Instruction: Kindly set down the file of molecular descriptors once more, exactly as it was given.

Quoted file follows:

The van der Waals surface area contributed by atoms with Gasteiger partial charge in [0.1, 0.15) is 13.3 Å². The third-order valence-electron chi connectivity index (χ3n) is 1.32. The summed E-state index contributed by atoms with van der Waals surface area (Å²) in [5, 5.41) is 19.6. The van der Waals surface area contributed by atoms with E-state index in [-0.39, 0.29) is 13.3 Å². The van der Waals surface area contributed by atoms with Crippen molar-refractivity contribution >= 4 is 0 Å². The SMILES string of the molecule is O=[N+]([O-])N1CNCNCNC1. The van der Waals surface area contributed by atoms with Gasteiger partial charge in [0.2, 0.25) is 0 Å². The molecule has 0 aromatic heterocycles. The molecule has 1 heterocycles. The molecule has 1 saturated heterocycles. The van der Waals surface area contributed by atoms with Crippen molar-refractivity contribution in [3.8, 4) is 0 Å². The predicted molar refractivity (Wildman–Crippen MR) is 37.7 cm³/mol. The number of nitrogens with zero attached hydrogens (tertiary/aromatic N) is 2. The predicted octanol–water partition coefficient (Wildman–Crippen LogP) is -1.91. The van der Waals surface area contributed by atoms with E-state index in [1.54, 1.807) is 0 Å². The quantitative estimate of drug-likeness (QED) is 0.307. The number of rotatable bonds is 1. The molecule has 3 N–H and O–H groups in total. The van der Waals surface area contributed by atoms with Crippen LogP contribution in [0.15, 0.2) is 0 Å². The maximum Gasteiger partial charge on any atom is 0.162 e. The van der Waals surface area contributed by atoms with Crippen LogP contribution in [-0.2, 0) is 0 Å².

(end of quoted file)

The van der Waals surface area contributed by atoms with Gasteiger partial charge in [0.1, 0.15) is 13.3 Å². The third-order valence-electron chi connectivity index (χ3n) is 1.32. The summed E-state index contributed by atoms with van der Waals surface area (Å²) in [5, 5.41) is 19.6. The van der Waals surface area contributed by atoms with E-state index in [-0.39, 0.29) is 13.3 Å². The van der Waals surface area contributed by atoms with Crippen molar-refractivity contribution >= 4 is 0 Å². The SMILES string of the molecule is O=[N+]([O-])N1CNCNCNC1. The van der Waals surface area contributed by atoms with Gasteiger partial charge in [0.2, 0.25) is 0 Å². The molecule has 0 aromatic heterocycles. The molecule has 1 heterocycles. The molecule has 1 saturated heterocycles. The van der Waals surface area contributed by atoms with Crippen molar-refractivity contribution in [3.8, 4) is 0 Å². The predicted molar refractivity (Wildman–Crippen MR) is 37.7 cm³/mol. The number of nitrogens with zero attached hydrogens (tertiary/aromatic N) is 2. The predicted octanol–water partition coefficient (Wildman–Crippen LogP) is -1.91. The van der Waals surface area contributed by atoms with E-state index in [1.54, 1.807) is 0 Å². The quantitative estimate of drug-likeness (QED) is 0.307. The number of rotatable bonds is 1. The molecule has 3 N–H and O–H groups in total. The van der Waals surface area contributed by atoms with Crippen LogP contribution in [0.15, 0.2) is 0 Å². The maximum Gasteiger partial charge on any atom is 0.162 e. The van der Waals surface area contributed by atoms with Crippen LogP contribution in [-0.2, 0) is 0 Å².